internets), they use the described above techniques for `lookahead ∉ {{,
function}` (adding `NoCurlyBrace`, or `NoFunction` productions). That's
also said, it could be rewritten using Cover grammar which adds though
post-processing overhead -- that might be the reason why some of the
`No<lookahead>` productions were removed from ES6 spec, but `lookahead ∉
{{, function}` is still there. More complex cases like Arrow functions
params is still implemented as a Cover grammar.

Dmitry


On Tue, Jan 31, 2017 at 7:56 AM, Michael Dyck <jmdyck at ibiblio.org> wrote:

> On 17-01-30 06:20 PM, Dmitry Soshnikov wrote:
>
>> On Mon, Jan 30, 2017 at 2:22 PM, Michael Dyck <jmdyck at ibiblio.org
>> <mailto:jmdyck at ibiblio.org>> wrote:
>>
>>
>>                 1. Using "No<Lookahead>" productions.
>>
>>             The problem with this approach is that, in general, a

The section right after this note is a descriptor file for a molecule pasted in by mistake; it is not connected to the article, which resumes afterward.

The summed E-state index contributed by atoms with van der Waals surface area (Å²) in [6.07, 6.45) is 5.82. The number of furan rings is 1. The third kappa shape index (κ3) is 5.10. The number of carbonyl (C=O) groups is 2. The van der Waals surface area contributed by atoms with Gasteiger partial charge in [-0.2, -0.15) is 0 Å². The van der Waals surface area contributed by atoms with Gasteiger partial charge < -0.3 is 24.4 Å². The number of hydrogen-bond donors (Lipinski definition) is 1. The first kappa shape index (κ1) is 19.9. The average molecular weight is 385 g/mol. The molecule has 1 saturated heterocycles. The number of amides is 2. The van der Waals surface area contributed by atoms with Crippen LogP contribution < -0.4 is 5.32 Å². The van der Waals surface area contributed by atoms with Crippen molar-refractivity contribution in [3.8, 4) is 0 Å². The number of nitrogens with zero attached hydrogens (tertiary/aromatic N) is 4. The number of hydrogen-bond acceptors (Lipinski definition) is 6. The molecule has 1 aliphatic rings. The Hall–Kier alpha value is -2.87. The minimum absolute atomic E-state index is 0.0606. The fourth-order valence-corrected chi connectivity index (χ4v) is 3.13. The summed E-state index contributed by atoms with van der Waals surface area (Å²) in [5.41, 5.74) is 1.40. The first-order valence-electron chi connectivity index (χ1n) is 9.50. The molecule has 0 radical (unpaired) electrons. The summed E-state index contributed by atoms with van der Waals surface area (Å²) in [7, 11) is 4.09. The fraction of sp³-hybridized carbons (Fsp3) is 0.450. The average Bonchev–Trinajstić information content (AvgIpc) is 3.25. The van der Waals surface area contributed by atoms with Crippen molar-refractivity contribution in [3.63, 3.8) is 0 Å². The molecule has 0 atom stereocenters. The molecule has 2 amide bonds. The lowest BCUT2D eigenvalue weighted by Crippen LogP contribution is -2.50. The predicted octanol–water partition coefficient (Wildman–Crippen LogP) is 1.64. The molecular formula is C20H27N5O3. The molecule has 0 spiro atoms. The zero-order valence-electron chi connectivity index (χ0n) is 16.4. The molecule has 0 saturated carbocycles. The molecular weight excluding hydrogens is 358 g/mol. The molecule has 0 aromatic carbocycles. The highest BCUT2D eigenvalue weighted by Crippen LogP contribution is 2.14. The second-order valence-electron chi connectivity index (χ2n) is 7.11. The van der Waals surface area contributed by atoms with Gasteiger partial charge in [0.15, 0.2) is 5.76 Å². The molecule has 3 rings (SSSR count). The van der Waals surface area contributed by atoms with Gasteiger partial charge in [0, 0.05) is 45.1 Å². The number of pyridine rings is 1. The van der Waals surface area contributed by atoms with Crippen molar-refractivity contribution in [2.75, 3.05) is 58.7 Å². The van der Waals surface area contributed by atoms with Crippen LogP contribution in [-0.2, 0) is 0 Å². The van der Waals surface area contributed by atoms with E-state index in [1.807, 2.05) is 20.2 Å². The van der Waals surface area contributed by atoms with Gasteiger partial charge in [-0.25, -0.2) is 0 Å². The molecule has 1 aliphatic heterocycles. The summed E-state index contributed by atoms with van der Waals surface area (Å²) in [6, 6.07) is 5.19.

>>             lookahead-restriction is not a restriction on the nonterminal
>> that
>>             immediately follows it in the production, it's a restriction
>> on
>>             the next few input elements, which might be generated by more
>>             than just that nonterminal.
>>
>>         Well, in this case it's not a "lookahead" anymore.
>>
>>     It isn't a "lookahead" in the resulting grammar, but it is in the
>>     original, and the two grammars should define the same language. What
>> I'm
>>     saying is that it's incorrect to assume that the effect of the
>> lookahead
>>     (in the original) can be confined to the nonterminal that immediately